• A rival, usually male and friendly, whom you face multiple times across the region. Two in V, one boy and one girl, four in VI, two boys and two girls if male or three boys and one girl if female and two male rivals in VII.
    • You can get a Potion somewhere early. You get obligatory Running Shoes in III and later (you have them from the start in VI). You also get a Bicycle later on, which is essential because it gives you access to a Cycling Road.
    • An early game forest dominated by Bug-types. How early you can access them depends on the generation. B2W2 averts this by making the region's forest a post game area instead due to how those games switched the orders on which cities you have access to from BW. SM's forest is located much later on in the game, rather than at the beginning.
    • A Pokémon School, typically in an early city.
    • Old, Good and Super Fishing Rods, except in V where only the Super Rod is given, and in VII where the fishing mechanic is completely revamped, and only one rod is given.
    • Some company that sells Pokémon merchandise.
      • Exp. Share is often given to you by such company.
      • Alternatives to such merchandise (such as items that decrease friendship and heal, soft drinks that increase it and heal, a local specialty...)
    • Some sort of a communication device echoing the second gen's Pokégear.
    • A fisherman with a team of six Magikarp.
    • A youngster who states his or her affinity for shorts/skirts. There will also be a Youngster named Joey at some point.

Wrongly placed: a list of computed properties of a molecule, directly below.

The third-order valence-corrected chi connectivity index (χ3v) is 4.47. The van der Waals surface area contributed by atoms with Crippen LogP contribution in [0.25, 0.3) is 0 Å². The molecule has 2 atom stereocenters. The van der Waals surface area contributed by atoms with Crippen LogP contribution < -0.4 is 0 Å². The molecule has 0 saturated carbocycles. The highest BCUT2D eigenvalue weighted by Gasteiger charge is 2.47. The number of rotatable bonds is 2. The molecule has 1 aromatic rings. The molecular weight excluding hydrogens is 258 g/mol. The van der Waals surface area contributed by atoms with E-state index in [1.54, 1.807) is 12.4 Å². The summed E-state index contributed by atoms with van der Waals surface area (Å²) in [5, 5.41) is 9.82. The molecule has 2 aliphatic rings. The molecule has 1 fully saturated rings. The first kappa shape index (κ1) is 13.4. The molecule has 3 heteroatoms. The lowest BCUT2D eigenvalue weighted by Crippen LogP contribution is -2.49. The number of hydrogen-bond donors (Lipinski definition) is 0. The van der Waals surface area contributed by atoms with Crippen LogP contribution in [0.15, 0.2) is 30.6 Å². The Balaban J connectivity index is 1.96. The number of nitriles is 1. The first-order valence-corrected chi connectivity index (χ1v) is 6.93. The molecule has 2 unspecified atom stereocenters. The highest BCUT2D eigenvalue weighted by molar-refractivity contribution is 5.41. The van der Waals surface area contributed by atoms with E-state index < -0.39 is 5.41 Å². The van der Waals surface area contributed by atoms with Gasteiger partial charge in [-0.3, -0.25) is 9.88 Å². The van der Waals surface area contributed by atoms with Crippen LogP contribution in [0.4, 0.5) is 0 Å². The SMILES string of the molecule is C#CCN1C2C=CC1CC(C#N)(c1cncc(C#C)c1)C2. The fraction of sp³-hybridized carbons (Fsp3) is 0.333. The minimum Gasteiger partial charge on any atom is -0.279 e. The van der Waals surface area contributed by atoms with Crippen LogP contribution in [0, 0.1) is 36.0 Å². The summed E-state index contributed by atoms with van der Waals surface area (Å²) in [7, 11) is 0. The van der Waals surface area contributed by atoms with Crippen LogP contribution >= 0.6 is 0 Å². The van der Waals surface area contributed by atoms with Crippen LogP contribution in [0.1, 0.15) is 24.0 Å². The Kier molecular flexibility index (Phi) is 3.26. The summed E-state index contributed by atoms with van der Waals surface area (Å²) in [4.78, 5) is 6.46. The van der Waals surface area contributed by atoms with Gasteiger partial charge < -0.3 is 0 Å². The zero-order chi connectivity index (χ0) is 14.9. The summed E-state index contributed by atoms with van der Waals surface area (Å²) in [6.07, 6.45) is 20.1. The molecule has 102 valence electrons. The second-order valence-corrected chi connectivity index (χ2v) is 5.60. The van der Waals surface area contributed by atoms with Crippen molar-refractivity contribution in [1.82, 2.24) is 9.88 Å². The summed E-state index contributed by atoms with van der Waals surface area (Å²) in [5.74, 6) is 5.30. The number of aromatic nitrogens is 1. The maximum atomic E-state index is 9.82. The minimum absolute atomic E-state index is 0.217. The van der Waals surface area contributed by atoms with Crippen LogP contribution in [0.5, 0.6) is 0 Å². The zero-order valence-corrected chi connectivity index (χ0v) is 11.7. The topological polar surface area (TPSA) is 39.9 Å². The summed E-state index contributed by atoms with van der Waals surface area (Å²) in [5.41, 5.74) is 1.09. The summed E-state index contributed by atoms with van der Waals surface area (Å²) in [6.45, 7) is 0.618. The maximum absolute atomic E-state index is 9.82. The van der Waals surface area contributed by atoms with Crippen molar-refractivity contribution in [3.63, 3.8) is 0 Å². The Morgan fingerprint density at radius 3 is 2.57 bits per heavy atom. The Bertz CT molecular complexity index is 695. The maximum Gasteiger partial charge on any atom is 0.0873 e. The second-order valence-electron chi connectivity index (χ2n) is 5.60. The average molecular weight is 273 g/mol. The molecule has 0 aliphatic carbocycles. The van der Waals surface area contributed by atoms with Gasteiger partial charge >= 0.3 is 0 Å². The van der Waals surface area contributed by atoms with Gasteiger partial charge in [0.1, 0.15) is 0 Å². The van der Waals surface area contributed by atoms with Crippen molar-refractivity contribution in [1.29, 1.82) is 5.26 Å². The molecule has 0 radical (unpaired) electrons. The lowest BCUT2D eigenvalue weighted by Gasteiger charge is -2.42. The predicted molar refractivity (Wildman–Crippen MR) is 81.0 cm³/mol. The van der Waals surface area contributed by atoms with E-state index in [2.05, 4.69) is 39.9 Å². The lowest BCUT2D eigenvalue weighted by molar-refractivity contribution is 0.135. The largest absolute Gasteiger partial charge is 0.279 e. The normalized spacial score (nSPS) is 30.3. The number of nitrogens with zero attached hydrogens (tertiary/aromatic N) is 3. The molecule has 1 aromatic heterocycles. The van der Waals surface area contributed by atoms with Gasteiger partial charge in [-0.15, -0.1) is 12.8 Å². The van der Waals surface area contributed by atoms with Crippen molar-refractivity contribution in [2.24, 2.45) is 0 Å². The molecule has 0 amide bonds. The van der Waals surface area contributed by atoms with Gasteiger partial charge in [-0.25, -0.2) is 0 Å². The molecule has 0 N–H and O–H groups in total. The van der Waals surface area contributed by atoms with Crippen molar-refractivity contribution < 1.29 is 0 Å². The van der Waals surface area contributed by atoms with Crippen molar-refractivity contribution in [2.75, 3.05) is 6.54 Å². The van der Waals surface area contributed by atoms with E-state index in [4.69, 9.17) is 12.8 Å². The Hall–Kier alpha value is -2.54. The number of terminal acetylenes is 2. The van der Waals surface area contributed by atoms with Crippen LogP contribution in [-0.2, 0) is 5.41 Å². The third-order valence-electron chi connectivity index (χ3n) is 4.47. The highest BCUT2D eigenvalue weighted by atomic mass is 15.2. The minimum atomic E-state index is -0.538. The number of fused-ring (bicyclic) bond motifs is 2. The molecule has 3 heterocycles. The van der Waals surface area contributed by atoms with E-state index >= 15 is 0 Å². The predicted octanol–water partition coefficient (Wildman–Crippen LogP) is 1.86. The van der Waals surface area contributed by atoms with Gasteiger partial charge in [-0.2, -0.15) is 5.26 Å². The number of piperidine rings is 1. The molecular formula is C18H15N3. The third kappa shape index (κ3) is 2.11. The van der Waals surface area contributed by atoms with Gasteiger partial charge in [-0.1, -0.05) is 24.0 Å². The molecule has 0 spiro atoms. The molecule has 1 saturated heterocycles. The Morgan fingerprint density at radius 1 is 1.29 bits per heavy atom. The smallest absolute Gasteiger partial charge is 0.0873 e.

• A Town Map, a map of the towns.
    • Recurring items list is way too long to be listed here, really.
    • Over the course of the game you defeat eight Gym Leaders. Each leader specializes in a type. Once defeated, they grant you a TM containing their most powerful Pokémon's best move, as well as a badge granting the ability to control traded 'mon up to a certain level and/or the ability to use an HM move outside of battle. (HM Surf is midgame, HM Fly usually too) Gen VII subverts this by replacing Gyms with Trials and Kahuna Battles, which are slightly different but are still based on battling to progress.
    • Oh, hey, the road here is closed. Get a badge first.
    • Once you defeated all Gym Leaders, you deal with the iconic Legendary Pokémon of this version (except in Gen I and remakes), then proceed to beat the Elite Four. There's four trainers with type affinities fought in succession, followed finally by the champion who usually does not have a full type affinity. Then tadaa, Hall of Fame and postgame. Champion time == expect subverted expectations.
      • In V, this is altered significantly. You fight the Elite Four, then the version mascot, then the villain team leaders, and then you have to fight the Elite Four again to reach the champion. Gen VII also allows you to defend your title as champion against other challengers, rather than just staying champion forever.
    • A female Elite Four member who specializes in Ghost-types in every odd numbered generation.
    • You get access to new locations when you hit postgame.
    • There's a villainous team which you stop in their tracks. They usually use poison-types, and their leader is a man (however there's often a woman amongst high command). Gen VII is the first to have a female team leader.
    • People will offer you to trade a mon over the course of the game.
    • There's often an area similar to the Battle Tower from Crystal.
    • And now for the long, long list of recurring Pokémon locations and categories (Insert Black and White Expies where appropriate)